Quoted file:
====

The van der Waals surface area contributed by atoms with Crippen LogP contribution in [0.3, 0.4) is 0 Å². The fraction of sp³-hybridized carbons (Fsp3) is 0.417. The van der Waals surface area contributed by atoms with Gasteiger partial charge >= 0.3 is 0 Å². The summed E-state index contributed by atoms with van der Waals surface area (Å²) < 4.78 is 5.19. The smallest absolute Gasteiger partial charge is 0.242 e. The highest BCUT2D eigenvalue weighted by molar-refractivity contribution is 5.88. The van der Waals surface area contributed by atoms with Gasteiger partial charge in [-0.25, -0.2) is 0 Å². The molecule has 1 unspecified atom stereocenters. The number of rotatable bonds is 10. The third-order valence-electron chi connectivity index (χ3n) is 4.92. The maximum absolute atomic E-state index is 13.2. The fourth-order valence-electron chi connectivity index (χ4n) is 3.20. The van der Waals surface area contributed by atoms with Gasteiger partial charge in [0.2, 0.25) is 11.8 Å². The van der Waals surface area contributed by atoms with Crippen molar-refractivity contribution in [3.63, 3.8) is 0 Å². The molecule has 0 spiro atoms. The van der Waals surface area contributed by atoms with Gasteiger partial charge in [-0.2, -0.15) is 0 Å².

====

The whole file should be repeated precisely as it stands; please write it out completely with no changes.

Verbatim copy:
The van der Waals surface area contributed by atoms with Crippen LogP contribution in [0.3, 0.4) is 0 Å². The fraction of sp³-hybridized carbons (Fsp3) is 0.417. The van der Waals surface area contributed by atoms with Gasteiger partial charge >= 0.3 is 0 Å². The summed E-state index contributed by atoms with van der Waals surface area (Å²) < 4.78 is 5.19. The smallest absolute Gasteiger partial charge is 0.242 e. The highest BCUT2D eigenvalue weighted by molar-refractivity contribution is 5.88. The van der Waals surface area contributed by atoms with Gasteiger partial charge in [-0.25, -0.2) is 0 Å². The molecule has 1 unspecified atom stereocenters. The number of rotatable bonds is 10. The third-order valence-electron chi connectivity index (χ3n) is 4.92. The maximum absolute atomic E-state index is 13.2. The fourth-order valence-electron chi connectivity index (χ4n) is 3.20. The van der Waals surface area contributed by atoms with Gasteiger partial charge in [0.2, 0.25) is 11.8 Å². The van der Waals surface area contributed by atoms with Crippen molar-refractivity contribution in [3.63, 3.8) is 0 Å². The molecule has 0 spiro atoms. The van der Waals surface area contributed by atoms with Gasteiger partial charge in [-0.2, -0.15) is 0 Å².